Thuistezien 167 — 04.02.2021
For the symposium ‘Gustav Metzger: The Conscience of the Art World’ in 2018, West Den Haag invited the Finnish curator and art writer Pontus Kyander who has known Gustav Metzger since 2001 and has curated a number of shows with Metzger’s works. In his talk, Kyander introduces the audience to the early years of Metzger’s life and artistic career, with the focus on how Metzger’s evolvement into becoming an artist activist is a prime concern. It is Kyander’s intent to do so with a straight forward and linear narrated story about the highlights and turning points of Metzger’s life and career in which he emphasizes the use of Metzger own words to make his points more precise.
Kyander’s discourse starts in Nürenberg, Germany where Metzger was born in 1926. The city then was an interesting melting pot because it, at one hand, inhabited the one of the largest Jewish communities of Bavaria and, on the other, happened to be the center for a highly active nazi community, which escalated when the nazi regime chose Nürenberg as a symbolic city, perfectly situated for their celebrations and rallies. While it may be seen as a disturbing place to grow up for the Jewish born Metzger but, the artist believes the place gave him the best education in art since the staged mass displays of lights, of impressive flags and uniforms, in fact, all has to do with art and design.
What follows is an in-depth examination of Metzger’s life until 1962. We follow his journey from joining activists movements in Leeds with socialist activist Wilhelm Reich as an role figure, to having an art hiatus and earn his living through opening a second hand store in the countryside of England and to, eventually, discover his interest in auto destructive art after seeing the exhibition ‘This Is Tomorrow’ at Whitechapel Gallery in 1955. As Kyander points out, Metzger had an interest in the process that goes on in the material less than in the performance of the artist. He becomes fascinated by the aesthetic of revulsion which is made physical in his acid paintings. The interest in natural decay is also motivated by the effect it has on the art dealer’s system. As he points out, auto-destructive art opposes not only the emotional and intellectual artistic plane but also the economic and it directly undermines their system in many ways. It is with a great amount of words that Metzger demonstrates his points and ideas about art with no less than 5 manifestos made between 1959 and 1962. And, as Kyander ends up with suggesting, it is interesting to notice how Metzger brought forward not only a highly activist political language but also a very poetic language in his writing. Metzger was, first of all, an artist but it is clear that he was a writer as well.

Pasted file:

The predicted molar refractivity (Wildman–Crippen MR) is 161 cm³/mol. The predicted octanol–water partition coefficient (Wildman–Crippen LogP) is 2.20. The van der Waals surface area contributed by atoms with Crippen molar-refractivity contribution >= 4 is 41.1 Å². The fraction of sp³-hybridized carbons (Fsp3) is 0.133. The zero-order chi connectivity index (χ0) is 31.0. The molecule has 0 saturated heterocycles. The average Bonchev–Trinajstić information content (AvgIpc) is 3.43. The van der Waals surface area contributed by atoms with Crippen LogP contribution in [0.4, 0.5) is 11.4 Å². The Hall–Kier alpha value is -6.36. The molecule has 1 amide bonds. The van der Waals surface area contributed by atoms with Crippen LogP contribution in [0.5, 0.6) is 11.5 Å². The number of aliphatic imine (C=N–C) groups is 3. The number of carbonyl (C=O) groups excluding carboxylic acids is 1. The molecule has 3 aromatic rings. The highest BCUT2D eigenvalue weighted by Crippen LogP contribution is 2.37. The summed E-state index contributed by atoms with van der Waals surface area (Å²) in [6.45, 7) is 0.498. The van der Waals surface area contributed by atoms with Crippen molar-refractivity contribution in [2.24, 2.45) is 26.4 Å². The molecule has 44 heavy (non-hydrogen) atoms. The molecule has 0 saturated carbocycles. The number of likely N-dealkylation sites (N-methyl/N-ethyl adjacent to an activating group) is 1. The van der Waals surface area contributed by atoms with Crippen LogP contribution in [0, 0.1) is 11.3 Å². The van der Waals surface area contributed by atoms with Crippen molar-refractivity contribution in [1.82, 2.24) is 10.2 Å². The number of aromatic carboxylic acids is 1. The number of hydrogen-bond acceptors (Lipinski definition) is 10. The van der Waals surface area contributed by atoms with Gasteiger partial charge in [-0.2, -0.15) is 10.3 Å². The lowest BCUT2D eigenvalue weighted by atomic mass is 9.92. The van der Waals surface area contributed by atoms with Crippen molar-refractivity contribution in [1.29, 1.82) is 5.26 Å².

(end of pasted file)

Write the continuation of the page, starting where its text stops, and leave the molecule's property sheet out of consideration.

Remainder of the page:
Text: Rosa Zangenberg